These Marks Do Not Fade

Tragedies stain us

photo by Carlos Javier Ortiz

photo by Carlos Javier Ortiz

today and tomorrow and sometimes forever.

Here, where so much tragedy confronts so few, we’ve just begun reporting on the marks that we many never lose. And that’s a step forward in how we cover violence, I think.

Why?

It is good reporting that humanizes and takes us into lives we might not know.

The Tribune’s follow-up to three teenage friends of Hadiya Patterson, the teen gunned down in a park not far from President Obama’s house:

Klyn recounted the dream in an interview on a day in early March. She was wearing a rusty-brown pair of Hadiya’s calf boots, size 10, and had finished the day’s classes at her new school, Jones College Prep in the Loop.

The Loop was a different world from the South Side. After school, students could walk a couple of blocks to the Harold Washington Library Center, to cafes and museums. At King, there was just Potbelly’s and Subway and McDonald’s. And the park.

Klyn had wanted to leave King for a while. Several girls there had been hassling her. Then Hadiya died, and though in some ways King students felt more bonded than ever by their communal loss, every classroom, every hallway, seemed fogged by sadness.

Klyn found it hard to walk past the photos and teddy bears that smothered Hadiya’s locker.

She found Jones Prep to be easier academically than King, but she didn’t mind because it was only an interim stop in her getaway plan. She’d told Hadiya that what she really wanted to do was to go to boarding school, far away, a fantasy that left some of her friends skeptical. Not Hadiya.

“I think it will be great for you, K-bear,” Hadiya said.

Reporting on violence involves giving us a look at everything and everyone. This means, as Lolly Bowean’s powerful writing shows, telling us about how violence touches those linked to folks who lives are not perfect. Here she writes in the Tribune about such  a family visiting the Medical Examiner’s office to identify a loved one.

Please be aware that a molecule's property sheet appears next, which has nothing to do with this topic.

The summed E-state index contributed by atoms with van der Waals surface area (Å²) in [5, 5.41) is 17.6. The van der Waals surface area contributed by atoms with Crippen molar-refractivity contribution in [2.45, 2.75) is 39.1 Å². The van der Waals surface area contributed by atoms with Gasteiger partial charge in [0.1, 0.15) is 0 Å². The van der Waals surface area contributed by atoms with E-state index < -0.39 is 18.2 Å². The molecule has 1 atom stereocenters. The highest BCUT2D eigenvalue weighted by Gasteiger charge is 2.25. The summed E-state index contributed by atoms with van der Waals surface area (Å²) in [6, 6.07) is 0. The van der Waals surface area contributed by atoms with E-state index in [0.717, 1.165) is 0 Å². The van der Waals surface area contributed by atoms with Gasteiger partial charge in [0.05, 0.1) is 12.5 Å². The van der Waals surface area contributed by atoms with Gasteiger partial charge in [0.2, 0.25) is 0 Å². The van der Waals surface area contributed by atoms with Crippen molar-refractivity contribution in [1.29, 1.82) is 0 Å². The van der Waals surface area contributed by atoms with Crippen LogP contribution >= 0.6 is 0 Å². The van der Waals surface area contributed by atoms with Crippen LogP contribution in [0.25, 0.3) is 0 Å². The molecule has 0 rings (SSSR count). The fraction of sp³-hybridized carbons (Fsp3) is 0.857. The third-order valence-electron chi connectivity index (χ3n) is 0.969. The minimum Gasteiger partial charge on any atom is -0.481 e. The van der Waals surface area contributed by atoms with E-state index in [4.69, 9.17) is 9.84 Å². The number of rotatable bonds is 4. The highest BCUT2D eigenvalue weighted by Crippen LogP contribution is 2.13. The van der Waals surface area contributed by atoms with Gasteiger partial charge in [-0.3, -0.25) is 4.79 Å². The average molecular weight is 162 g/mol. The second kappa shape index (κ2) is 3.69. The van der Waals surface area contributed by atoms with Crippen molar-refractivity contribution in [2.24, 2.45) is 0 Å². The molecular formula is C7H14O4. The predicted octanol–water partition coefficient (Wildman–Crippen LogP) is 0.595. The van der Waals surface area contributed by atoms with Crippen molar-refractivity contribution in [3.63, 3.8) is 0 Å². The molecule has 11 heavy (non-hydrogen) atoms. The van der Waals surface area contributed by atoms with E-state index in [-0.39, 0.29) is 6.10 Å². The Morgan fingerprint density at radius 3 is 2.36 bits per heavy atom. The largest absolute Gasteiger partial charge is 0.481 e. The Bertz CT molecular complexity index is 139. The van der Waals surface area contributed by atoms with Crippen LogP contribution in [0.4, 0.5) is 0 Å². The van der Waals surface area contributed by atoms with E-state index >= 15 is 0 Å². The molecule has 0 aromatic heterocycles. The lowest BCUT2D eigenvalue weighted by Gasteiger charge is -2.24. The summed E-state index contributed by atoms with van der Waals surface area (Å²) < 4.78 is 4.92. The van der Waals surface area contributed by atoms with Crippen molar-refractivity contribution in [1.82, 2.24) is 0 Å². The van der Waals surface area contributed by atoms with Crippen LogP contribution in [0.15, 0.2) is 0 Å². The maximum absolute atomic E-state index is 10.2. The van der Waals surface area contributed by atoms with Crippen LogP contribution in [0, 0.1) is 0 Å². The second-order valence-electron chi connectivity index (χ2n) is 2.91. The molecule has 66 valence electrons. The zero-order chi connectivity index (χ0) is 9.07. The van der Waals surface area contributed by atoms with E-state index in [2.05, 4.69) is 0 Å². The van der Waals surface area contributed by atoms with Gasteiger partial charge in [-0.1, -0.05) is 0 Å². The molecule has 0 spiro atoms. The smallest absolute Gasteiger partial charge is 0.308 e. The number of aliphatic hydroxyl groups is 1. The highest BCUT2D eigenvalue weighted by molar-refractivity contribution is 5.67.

Because no matter how promising or troubled a child may be, most parents of slain youths must share this common painful ritual.

There’s the phone call that tells them to come identify the body. The same long walk from the medical examiner’s office lobby to a private room where they will see their loved one, in whatever state he or she died, on a monitor.

There are decisions about funeral homes, where to bury their loved one, and how. What should he wear? He was so young, and without a suit. Should we buy one, they ask themselves.

By the time they piled into their red Toyota Camry along with Timika’s sister, 15-year-old niece and her son’s 15-year-old best friend one day last week, much of the day was gone. Rush-hour traffic made what should have been a 20-minute drive last more than an hour.

When the group made it to the sterile, gray lobby of the medical examiner’s office, they had little to say to each other. They spread out on pink, hard furniture, fidgeting in silence.

It was quiet, but tension and anxiety filled the room.

And here too is a thoughtful reporter’s effort to draw the web of despair that engulfs families stranded on both sides of the gulf of violence. Dahleen Glanton is the Trib reporter.

The two mothers passed in the hallway every morning.

They never spoke, and they avoided eye contact, but each was keenly aware of the other.

Both dutifully took their places in the two front rows of Courtroom 202, behind a wall of tinted windows that separated the public gallery from the chamber. An aisle down the center of the gallery formed a divide between the two women — one of them searching for justice for the victim, the other seeking exoneration for the defendant.

Cherrish Brown sat on the left side, which offered a clear view of her 19-year-old son, Romairal Allen, seated at the defense table facing a charge of first-degree murder. On the right, LaWanda Sterling sat behind the prosecutors, wearing around her neck a symbol of her 16-year-old son, Jeremiah: a silver dog tag embossed with his picture and his date of death.

Both women said later that they wanted to acknowledge the other during the trial. But neither knew what to say.

Once, after lunch, they ended up at the courthouse security checkpoint at the same time. As they waited for their purses to be screened, some family members took the opportunity to break the ice.

So, what’s the message. We want reporting that is humane and compelling, that goes beyond stereotypes and that transports us to places to witness others’ lives.

And hopefully you’ll join us on June 11th for our workshop on what journalists need to know about measuring success in stopping youth violence. See our posts here.

Talk to me – digame, steve@chicagoistheworld.org, office 312 369 6400

photo by Carlos Javier Ortiz

photo by Carlos Javier Ortiz


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